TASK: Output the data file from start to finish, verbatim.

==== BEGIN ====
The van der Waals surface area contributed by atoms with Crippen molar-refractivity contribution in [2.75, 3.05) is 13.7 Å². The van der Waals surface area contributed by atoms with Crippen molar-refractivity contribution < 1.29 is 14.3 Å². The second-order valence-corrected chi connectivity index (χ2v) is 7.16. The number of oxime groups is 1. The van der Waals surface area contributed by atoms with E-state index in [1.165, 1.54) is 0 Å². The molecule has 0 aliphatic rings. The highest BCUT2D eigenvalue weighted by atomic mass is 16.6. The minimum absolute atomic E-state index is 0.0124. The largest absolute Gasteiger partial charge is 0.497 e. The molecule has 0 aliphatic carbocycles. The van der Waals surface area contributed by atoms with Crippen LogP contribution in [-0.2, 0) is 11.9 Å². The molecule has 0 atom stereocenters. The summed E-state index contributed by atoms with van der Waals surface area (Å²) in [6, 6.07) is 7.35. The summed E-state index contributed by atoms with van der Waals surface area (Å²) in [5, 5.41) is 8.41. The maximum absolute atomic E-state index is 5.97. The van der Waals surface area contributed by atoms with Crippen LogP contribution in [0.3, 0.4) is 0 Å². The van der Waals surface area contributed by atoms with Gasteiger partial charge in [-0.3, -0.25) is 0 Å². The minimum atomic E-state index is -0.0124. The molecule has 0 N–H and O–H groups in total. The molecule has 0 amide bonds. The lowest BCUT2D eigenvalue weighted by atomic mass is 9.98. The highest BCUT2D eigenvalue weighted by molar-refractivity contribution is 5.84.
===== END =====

The van der Waals surface area contributed by atoms with Crippen molar-refractivity contribution in [2.75, 3.05) is 13.7 Å². The van der Waals surface area contributed by atoms with Crippen molar-refractivity contribution < 1.29 is 14.3 Å². The second-order valence-corrected chi connectivity index (χ2v) is 7.16. The number of oxime groups is 1. The van der Waals surface area contributed by atoms with E-state index in [1.165, 1.54) is 0 Å². The molecule has 0 aliphatic rings. The highest BCUT2D eigenvalue weighted by atomic mass is 16.6. The minimum absolute atomic E-state index is 0.0124. The largest absolute Gasteiger partial charge is 0.497 e. The molecule has 0 aliphatic carbocycles. The van der Waals surface area contributed by atoms with Crippen LogP contribution in [-0.2, 0) is 11.9 Å². The molecule has 0 atom stereocenters. The summed E-state index contributed by atoms with van der Waals surface area (Å²) in [6, 6.07) is 7.35. The summed E-state index contributed by atoms with van der Waals surface area (Å²) in [5, 5.41) is 8.41. The maximum absolute atomic E-state index is 5.97. The van der Waals surface area contributed by atoms with Crippen LogP contribution in [0.3, 0.4) is 0 Å². The van der Waals surface area contributed by atoms with Gasteiger partial charge in [-0.3, -0.25) is 0 Å². The minimum atomic E-state index is -0.0124. The molecule has 0 N–H and O–H groups in total. The molecule has 0 amide bonds. The lowest BCUT2D eigenvalue weighted by atomic mass is 9.98. The highest BCUT2D eigenvalue weighted by molar-refractivity contribution is 5.84.